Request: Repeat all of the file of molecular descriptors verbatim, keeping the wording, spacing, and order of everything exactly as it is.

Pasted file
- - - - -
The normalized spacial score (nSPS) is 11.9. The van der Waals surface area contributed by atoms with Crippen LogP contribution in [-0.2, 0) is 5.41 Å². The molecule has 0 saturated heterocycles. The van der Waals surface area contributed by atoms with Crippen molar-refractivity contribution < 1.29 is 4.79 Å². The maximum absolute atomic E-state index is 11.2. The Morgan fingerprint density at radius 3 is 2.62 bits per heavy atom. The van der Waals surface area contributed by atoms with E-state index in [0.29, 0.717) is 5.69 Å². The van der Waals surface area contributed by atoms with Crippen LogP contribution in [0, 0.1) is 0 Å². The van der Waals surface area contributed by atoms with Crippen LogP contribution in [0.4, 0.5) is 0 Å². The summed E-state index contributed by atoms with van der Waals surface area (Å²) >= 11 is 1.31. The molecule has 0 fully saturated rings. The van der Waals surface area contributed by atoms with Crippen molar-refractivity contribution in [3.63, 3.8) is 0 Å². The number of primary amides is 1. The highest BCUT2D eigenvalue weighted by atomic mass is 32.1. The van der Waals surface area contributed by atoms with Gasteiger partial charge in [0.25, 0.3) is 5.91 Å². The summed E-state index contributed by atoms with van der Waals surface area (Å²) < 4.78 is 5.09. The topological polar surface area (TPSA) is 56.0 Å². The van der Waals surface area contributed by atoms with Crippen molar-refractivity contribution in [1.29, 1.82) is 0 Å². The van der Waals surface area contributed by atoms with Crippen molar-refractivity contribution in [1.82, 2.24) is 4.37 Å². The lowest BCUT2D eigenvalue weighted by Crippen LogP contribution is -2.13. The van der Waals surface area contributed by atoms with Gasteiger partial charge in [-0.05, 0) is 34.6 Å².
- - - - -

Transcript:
The normalized spacial score (nSPS) is 11.9. The van der Waals surface area contributed by atoms with Crippen LogP contribution in [-0.2, 0) is 5.41 Å². The molecule has 0 saturated heterocycles. The van der Waals surface area contributed by atoms with Crippen molar-refractivity contribution < 1.29 is 4.79 Å². The maximum absolute atomic E-state index is 11.2. The Morgan fingerprint density at radius 3 is 2.62 bits per heavy atom. The van der Waals surface area contributed by atoms with E-state index in [0.29, 0.717) is 5.69 Å². The van der Waals surface area contributed by atoms with Crippen LogP contribution in [0, 0.1) is 0 Å². The van der Waals surface area contributed by atoms with Crippen LogP contribution in [0.4, 0.5) is 0 Å². The summed E-state index contributed by atoms with van der Waals surface area (Å²) >= 11 is 1.31. The molecule has 0 fully saturated rings. The van der Waals surface area contributed by atoms with Crippen molar-refractivity contribution in [3.63, 3.8) is 0 Å². The number of primary amides is 1. The highest BCUT2D eigenvalue weighted by atomic mass is 32.1. The van der Waals surface area contributed by atoms with Gasteiger partial charge in [0.25, 0.3) is 5.91 Å². The summed E-state index contributed by atoms with van der Waals surface area (Å²) < 4.78 is 5.09. The topological polar surface area (TPSA) is 56.0 Å². The van der Waals surface area contributed by atoms with Crippen molar-refractivity contribution in [1.29, 1.82) is 0 Å². The van der Waals surface area contributed by atoms with Crippen molar-refractivity contribution in [1.82, 2.24) is 4.37 Å². The lowest BCUT2D eigenvalue weighted by Crippen LogP contribution is -2.13. The van der Waals surface area contributed by atoms with Gasteiger partial charge in [-0.05, 0) is 34.6 Å².